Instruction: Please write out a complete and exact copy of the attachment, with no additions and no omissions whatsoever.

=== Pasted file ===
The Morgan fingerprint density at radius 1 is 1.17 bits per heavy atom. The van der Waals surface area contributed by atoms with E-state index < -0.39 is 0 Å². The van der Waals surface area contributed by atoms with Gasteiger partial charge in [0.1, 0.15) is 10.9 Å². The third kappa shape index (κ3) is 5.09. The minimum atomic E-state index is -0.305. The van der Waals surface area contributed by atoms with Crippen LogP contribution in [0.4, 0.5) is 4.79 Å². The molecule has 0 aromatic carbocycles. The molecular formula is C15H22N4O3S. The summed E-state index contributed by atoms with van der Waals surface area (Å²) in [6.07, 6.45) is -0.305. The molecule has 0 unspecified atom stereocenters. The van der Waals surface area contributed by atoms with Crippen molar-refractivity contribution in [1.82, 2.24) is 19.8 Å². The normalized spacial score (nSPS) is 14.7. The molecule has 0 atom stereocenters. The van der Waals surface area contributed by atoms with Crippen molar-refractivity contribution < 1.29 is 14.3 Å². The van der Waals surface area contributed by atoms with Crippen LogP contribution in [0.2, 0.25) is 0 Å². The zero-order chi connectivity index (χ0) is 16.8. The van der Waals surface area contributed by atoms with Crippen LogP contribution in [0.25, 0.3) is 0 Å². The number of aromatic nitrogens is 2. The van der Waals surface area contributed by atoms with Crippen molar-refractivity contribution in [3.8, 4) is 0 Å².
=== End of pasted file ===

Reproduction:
The Morgan fingerprint density at radius 1 is 1.17 bits per heavy atom. The van der Waals surface area contributed by atoms with E-state index < -0.39 is 0 Å². The van der Waals surface area contributed by atoms with Gasteiger partial charge in [0.1, 0.15) is 10.9 Å². The third kappa shape index (κ3) is 5.09. The minimum atomic E-state index is -0.305. The van der Waals surface area contributed by atoms with Crippen LogP contribution in [0.4, 0.5) is 4.79 Å². The molecule has 0 aromatic carbocycles. The molecular formula is C15H22N4O3S. The summed E-state index contributed by atoms with van der Waals surface area (Å²) in [6.07, 6.45) is -0.305. The molecule has 0 unspecified atom stereocenters. The van der Waals surface area contributed by atoms with Crippen molar-refractivity contribution in [1.82, 2.24) is 19.8 Å². The normalized spacial score (nSPS) is 14.7. The molecule has 0 atom stereocenters. The van der Waals surface area contributed by atoms with Crippen molar-refractivity contribution < 1.29 is 14.3 Å². The van der Waals surface area contributed by atoms with Crippen LogP contribution in [0.2, 0.25) is 0 Å². The zero-order chi connectivity index (χ0) is 16.8. The van der Waals surface area contributed by atoms with Crippen LogP contribution in [0.25, 0.3) is 0 Å². The number of aromatic nitrogens is 2. The van der Waals surface area contributed by atoms with Crippen molar-refractivity contribution in [3.8, 4) is 0 Å².